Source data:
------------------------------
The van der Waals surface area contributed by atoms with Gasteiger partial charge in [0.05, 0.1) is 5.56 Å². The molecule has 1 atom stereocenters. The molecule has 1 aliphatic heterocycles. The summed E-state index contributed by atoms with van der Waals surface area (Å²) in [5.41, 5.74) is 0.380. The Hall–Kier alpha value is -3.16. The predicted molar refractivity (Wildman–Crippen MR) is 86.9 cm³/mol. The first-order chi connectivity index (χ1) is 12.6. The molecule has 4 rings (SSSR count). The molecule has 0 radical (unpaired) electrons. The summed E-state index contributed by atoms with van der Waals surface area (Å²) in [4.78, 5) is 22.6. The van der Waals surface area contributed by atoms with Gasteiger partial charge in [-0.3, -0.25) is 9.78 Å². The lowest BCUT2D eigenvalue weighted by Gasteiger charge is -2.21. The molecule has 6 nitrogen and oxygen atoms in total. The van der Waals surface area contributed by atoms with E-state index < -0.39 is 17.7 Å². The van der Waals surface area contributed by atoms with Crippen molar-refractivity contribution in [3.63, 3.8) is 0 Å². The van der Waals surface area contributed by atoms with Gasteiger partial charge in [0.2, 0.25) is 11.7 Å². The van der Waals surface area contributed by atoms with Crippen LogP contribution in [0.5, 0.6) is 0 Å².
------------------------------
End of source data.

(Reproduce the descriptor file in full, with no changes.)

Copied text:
The van der Waals surface area contributed by atoms with Gasteiger partial charge in [0.05, 0.1) is 5.56 Å². The molecule has 1 atom stereocenters. The molecule has 1 aliphatic heterocycles. The summed E-state index contributed by atoms with van der Waals surface area (Å²) in [5.41, 5.74) is 0.380. The Hall–Kier alpha value is -3.16. The predicted molar refractivity (Wildman–Crippen MR) is 86.9 cm³/mol. The first-order chi connectivity index (χ1) is 12.6. The molecule has 4 rings (SSSR count). The molecule has 0 radical (unpaired) electrons. The summed E-state index contributed by atoms with van der Waals surface area (Å²) in [4.78, 5) is 22.6. The van der Waals surface area contributed by atoms with Gasteiger partial charge in [-0.3, -0.25) is 9.78 Å². The lowest BCUT2D eigenvalue weighted by Gasteiger charge is -2.21. The molecule has 6 nitrogen and oxygen atoms in total. The van der Waals surface area contributed by atoms with E-state index < -0.39 is 17.7 Å². The van der Waals surface area contributed by atoms with Crippen molar-refractivity contribution in [3.63, 3.8) is 0 Å². The van der Waals surface area contributed by atoms with Gasteiger partial charge in [0.2, 0.25) is 11.7 Å². The van der Waals surface area contributed by atoms with Crippen LogP contribution in [0.5, 0.6) is 0 Å².